Central York debt could curb program needs, raise taxes for years to come
A dance program is the one missing link for Central York performing arts students, supporters say.
Without it, alumni told performing arts staff member Donna Lynch, who pitched adding a full program to the high school curriculum at the board's Nov. 12 meeting, that they felt "woefully underprepared for their time in college musical theater programs."
Several people, including staff, students and arts professionals, also spoke at the meeting about dance's capacity to serve as an outlet in art therapy, which would be invaluable to students' mental health.
But though the board and administration were in favor of the idea, they were faced with a familiar roadblock: the budget.
District in debt: The push and pull with the district's budget came up last year, when the board considered adding $11,661 in water polo funding.
And disagreements arose over other issues come budget season.
"I was probably about as popular as a Ravens fan in Pittsburgh for several months for suggesting that we might need to have limits to our appetites," said board member Joseph Gothie.
The district is following a plan to reduce its debt, with a goal to be debt-free by 2024, so there's no room for new programming, he said.
Adding a full dance program would cost roughly $84,000 for the first year alone, including a starting teacher's salary with benefits, new equipment and other expenses, said Superintendent Michael Snell at the Dec. 3 planning meeting.
He acknowledged salary costs would also likely increase over time, and board president Eric Wolfgang said there could be other unknown costs as well.
"We have to find that money somewhere, and when we squeeze the balloon, something else has to go," Gothie said. "We can't be everything to everyone."
Preliminary budget: Early projections of the 2019-20 budget show the district will again have expenses exceeding its revenue.
The roughly $93 million in revenue will be a more than $3.8 million increase over this year's revenue based on federal, state and local estimates, but expenses will climb about $5 million, according to a presentation given at the Dec. 3 meeting.
Extra costs next year will include: more than $1.2 million each for next year's and this year's salaries, which were deferred pending contract negotiations; two new special education positions; and a portion for a transition coordinator whose grant funding expires in September.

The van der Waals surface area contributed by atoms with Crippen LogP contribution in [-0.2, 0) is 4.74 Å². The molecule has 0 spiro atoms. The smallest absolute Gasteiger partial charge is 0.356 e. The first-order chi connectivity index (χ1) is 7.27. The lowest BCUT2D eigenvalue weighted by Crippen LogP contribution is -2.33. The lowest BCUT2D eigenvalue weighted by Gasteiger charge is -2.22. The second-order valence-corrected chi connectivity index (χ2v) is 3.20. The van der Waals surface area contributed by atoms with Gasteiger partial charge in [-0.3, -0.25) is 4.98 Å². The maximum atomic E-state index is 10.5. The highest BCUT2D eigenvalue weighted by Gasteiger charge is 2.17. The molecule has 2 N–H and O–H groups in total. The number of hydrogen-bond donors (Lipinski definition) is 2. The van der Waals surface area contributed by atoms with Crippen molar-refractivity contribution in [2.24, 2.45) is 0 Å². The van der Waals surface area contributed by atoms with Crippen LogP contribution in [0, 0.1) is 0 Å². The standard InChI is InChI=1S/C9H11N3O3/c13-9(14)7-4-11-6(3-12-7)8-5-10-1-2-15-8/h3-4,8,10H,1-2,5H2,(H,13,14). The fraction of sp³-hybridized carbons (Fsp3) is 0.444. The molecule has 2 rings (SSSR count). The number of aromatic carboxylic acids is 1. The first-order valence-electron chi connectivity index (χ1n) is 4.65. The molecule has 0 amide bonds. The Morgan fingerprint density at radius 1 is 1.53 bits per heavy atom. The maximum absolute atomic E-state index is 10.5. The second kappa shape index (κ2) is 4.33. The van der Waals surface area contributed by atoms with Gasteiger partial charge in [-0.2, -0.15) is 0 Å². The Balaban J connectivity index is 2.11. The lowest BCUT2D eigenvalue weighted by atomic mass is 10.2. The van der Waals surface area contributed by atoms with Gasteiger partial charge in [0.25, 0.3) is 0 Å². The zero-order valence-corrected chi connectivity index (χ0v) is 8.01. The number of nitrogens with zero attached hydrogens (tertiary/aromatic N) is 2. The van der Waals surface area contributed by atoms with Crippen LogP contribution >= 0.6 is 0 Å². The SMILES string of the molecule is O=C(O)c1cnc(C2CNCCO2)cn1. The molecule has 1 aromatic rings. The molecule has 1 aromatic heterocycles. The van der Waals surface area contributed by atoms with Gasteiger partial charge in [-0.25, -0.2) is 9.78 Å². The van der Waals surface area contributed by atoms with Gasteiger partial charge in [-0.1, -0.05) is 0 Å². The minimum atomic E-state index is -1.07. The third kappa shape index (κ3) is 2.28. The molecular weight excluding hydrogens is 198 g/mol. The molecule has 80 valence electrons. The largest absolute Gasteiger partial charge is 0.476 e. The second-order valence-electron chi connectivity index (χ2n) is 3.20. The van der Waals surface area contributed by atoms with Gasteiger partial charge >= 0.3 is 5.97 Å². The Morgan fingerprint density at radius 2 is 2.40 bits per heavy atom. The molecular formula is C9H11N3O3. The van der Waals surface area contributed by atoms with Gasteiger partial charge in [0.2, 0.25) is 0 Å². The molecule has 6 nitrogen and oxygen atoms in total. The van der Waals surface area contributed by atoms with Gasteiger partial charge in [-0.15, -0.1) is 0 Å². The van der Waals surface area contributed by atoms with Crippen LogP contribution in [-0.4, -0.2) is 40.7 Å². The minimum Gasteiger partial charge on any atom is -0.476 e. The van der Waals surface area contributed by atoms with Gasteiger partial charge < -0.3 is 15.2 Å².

Special education and transportation costs are expected to increase, and there's an option to add in $95,000 in previously cut leadership positions, but the district will see close to $750,000 in health care savings and a $15,000 reduction from a recent middle school HVAC update.
More taxes: The district also plans to raise taxes by its 2019-20 state cap of 2.9 percent — a 0.58 millage increase to 20.51 mills already included in the revenue total — which will generate about $1.66 million.
That's an additional $96.10 per resident on tax bills based on an average property value of $165,000, said district business manager Brent Kessler.
And with four years left of debt service, the recommendation is to raise taxes to the state-allowed index each year until the district is debt-free, he said.
One board member said that's too much.
Each year the board passes a tax increase, residents will have about $100 more on their bill — currently about $3,300 — which never gets rolled back, and that's not fair to those on fixed incomes, Gothie said.
Not all bad: Last year was the first time the district raised taxes to the index, and there were a few recent years with no tax increase at all, Kessler said. He added that compared with other county districts in 2018-19, Central's tax rates are the third-lowest.
The district's 2019-20 pre-tax increase deficit of about $2.8 million also is the smallest since the 2012-13 school year, according to the budget presentation.
Kessler said the board has the option to cover the remaining deficit with PSERS reserves and leave its approximately $5.1 million unassigned fund balance untouched.
But board member Shelva Eller, of Manchester Township, said that wasn't enough.
"We need to work at the budget without an increase and do what we are able to do to reduce the expenses to the revenue that we have," she said.
Board treasurer Jane Johnson agreed that the board needs to consider changes.
"I’m not saying that we can’t get to where we need to be," she said of the debt-free plan, "but to me, looking at negative numbers is never a good place."
Will the students dance? Despite having no money for a full program, the dream of dance at the district is not yet dead.
But it might require some re-evaluating, such as a seminar class to gauge interest or an after-school option, board members suggested.
Lynch, who had proposed teaching the dance classes, said those options would likely conflict with her schedule, but she said she'd be open to working part-time for a few classes per week.
The board has the opportunity to revisit options at two budget workshops April 3 and 10 and a town meeting April 23 before budget adoption in the spring.
Central York made a budget forecasting tool available online for public use, which goes through the 2025-26 school year.